The Progressive Movement of the 20th Century sought to deconstruct all claims to truth, as well as the customs and traditions of the American Way of life. The Progressives sought to bend American minds to relativism—that there is no such thing as objective truth.
These progressive ideas have caused a great division among the American People. Essentially—but not exclusively—Christians and others who believe in a Creator God (that man is created in God's Image) line up on the side of the Founding Founders and the founding documents of America. On the other side of a deep chasm are those who believe the universe is a random accident, who are Atheists or Agnostics, and who believe people are simply higher evolved animals descended from apes.
Herbert Croly (1869-1930) is not a mainstream name. But he is well known among American Progressives (at least among intellectuals) as the "master thinker" of their movement. In view of that, let us briefly investigate the belief system of Mr. Croly.
Herbert Croly believed that Utopia could be created here on earth, but only through ever more radical means and ends. Croly favored the creation of an administrative state based on social science as a means to his ultimate goal—a new Communist "republic" of America. He wanted to overthrow capitalism, classical liberalism, and the American Constitution—through peaceful means if possible, and through violent means if necessary.
Since science had revolutionized industry and medicine, Herbert Croly believed the social sciences could revolutionize society and politics. He argued that behavioral sciences had made the American political system of the Founding Fathers obsolete. He declared that the claims of the Founding Fathers to have discovered eternal truths about human nature to be naïve and absurd. Croly wrote that the Founding Fathers were merely selfish, rich, powerful men whose stance on private property was only to defend their personal interests.
Herbert Croly espoused the view that social learning should replace individualism, and that individual liberty must be subordinated. Modern psychology would discover the truths about human nature, making perfectly planned communities possible. Croly favored the abolition of natural rights; the abolition of the separation of governmental powers; and the abolition of congressional representation. He admired Vladimir Lenin and despised free political institutions. His dream was to overthrow the political system of America, and replace constitutional officeholders with a bureaucracy of social science experts—free from any legal constraints (to act as they see fit).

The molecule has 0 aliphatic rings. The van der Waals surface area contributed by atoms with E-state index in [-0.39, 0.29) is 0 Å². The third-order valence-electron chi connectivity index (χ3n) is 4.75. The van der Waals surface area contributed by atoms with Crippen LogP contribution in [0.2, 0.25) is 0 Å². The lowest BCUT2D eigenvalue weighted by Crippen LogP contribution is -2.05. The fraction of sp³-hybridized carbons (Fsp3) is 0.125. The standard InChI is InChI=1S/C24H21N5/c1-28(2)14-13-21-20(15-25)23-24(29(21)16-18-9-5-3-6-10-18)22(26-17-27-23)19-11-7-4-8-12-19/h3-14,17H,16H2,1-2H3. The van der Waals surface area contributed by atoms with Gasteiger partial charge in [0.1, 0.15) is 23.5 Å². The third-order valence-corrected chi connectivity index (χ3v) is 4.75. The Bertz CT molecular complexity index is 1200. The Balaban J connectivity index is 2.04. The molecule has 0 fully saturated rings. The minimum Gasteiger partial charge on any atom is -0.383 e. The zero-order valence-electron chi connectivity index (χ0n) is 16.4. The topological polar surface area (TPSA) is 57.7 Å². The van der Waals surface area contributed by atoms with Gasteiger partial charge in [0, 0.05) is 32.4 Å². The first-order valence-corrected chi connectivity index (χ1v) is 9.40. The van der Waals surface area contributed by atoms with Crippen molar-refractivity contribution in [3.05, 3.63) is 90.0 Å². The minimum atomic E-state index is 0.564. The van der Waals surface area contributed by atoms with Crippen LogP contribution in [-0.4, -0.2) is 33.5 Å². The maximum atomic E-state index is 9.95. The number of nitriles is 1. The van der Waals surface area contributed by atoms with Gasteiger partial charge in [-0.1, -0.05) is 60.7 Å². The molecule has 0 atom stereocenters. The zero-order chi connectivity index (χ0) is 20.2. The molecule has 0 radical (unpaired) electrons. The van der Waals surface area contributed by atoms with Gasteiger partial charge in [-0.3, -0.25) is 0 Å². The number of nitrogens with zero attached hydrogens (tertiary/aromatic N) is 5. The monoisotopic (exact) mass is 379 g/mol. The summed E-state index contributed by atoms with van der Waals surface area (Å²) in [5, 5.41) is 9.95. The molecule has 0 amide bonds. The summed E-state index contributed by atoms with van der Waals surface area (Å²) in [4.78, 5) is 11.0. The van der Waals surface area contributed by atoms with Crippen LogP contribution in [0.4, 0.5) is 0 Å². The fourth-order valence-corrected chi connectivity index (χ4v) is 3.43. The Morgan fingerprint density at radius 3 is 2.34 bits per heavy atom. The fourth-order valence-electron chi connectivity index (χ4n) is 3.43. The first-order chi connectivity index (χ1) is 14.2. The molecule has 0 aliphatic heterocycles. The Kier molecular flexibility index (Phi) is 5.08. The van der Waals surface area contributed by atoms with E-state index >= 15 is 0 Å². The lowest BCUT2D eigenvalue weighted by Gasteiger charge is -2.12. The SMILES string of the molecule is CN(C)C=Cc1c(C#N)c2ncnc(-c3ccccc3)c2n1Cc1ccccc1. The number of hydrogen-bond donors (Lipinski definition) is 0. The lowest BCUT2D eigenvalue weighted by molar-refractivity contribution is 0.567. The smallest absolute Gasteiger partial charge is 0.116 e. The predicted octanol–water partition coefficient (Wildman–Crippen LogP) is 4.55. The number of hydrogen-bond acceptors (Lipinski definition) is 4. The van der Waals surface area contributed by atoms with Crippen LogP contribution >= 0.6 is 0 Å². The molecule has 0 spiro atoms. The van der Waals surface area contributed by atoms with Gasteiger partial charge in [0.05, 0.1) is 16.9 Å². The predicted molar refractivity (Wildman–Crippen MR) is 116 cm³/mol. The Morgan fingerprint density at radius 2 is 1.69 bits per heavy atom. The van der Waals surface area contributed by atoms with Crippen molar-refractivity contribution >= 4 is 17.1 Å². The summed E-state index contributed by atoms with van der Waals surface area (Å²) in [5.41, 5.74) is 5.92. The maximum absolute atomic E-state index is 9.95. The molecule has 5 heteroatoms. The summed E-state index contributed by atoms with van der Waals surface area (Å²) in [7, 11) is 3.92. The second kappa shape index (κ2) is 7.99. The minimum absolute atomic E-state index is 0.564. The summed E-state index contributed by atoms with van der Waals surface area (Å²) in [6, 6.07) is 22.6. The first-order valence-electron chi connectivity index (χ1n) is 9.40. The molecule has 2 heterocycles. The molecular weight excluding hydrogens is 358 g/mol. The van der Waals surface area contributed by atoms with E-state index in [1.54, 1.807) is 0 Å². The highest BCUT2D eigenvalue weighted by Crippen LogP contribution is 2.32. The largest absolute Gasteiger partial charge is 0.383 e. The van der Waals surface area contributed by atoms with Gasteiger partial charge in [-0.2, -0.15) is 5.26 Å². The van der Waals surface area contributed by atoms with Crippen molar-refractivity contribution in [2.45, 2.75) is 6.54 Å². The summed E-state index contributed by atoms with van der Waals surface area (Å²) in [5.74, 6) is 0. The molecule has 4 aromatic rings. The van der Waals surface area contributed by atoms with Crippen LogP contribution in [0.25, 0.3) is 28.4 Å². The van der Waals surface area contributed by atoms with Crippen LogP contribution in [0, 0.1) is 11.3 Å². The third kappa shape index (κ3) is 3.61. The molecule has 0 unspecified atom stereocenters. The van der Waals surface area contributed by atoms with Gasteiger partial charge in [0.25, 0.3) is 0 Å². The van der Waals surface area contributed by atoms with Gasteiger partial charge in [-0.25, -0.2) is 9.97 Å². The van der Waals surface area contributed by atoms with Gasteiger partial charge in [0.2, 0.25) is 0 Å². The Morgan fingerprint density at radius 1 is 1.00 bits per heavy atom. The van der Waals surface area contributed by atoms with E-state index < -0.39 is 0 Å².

Herbert Croly demanded the radical repudiation of the U.S. Constitution and the Founding Fathers. He claimed he was dedicated to social righteousness. The Bill of Rights was a false deity, according to Croly, and he condemned individual rights as nothing more than selfishness. Scientific administrators (governance by experts) must replace partisan politicians to fundamentally transform America, which would then lead to infinite progress and perfection. Popular elections—and traditional religious morality—must be abolished for the realization of Social Justice.
Croly asserted that Americans blindly and ignorantly accepted the Founding Fathers ideas, and that it was the duty of progressives to enlighten them. He advocated violence in the form of "social warfare" and wanted an America that was universally unionized. These unions would then violently take industries and businesses away from the present owners, and place them in hands of their rightful owners: laborers.
To Herbert Croly, Christianity, Capitalism, and Social Conservatism were the enemies of progress. He wrote that Karl Marx was the Columbus of Social Justice. He also believed that the USSR would have been a success if not for the selfish desires of Western Civilization to suppress them. The Soviet republic embodied the true principles of progressive "democracy." Croly endlessly justified their murderous regime—Lenin was a peaceful man, America was a dictatorship of terror. The liquidation of twenty million Russians by Stalin was a necessary use of administrative discipline. Those killed, and those shipped to the Gulag, were obstructing the Soviet vision of Social Justice. Croly wrote that the Russian Kulaks [farmers] deserved to be liquidated. They opposed, or were indifferent to, the progress of the Soviet state. Croly justified mass murder in the name of Social Justice. The Soviets and Chinese combined killed 100 million people in the name of progress, and Croly thought that an acceptable cost for the creation of a new church—the administrative state.
To correct the fatal errors of the American Founding Fathers, Croly wrote that his followers should pursue a line that the United States Constitution is a "living document" that could be slowly and secretly transformed to reflect progressive ideology. The progressives should operate clandestinely to subvert the Constitution while denying their intentions. Croly wrote extensively of how the progressives could present themselves as on the high moral ground—true patriots who would appear to be defending the American Way and the Constitution, while in fact destroying both while gradually recreating society in their own image. Croly wrote that proclaiming oneself to be a patriot and a democrat enabled one to be as radical and authoritarian as one wished.
President Woodrow Wilson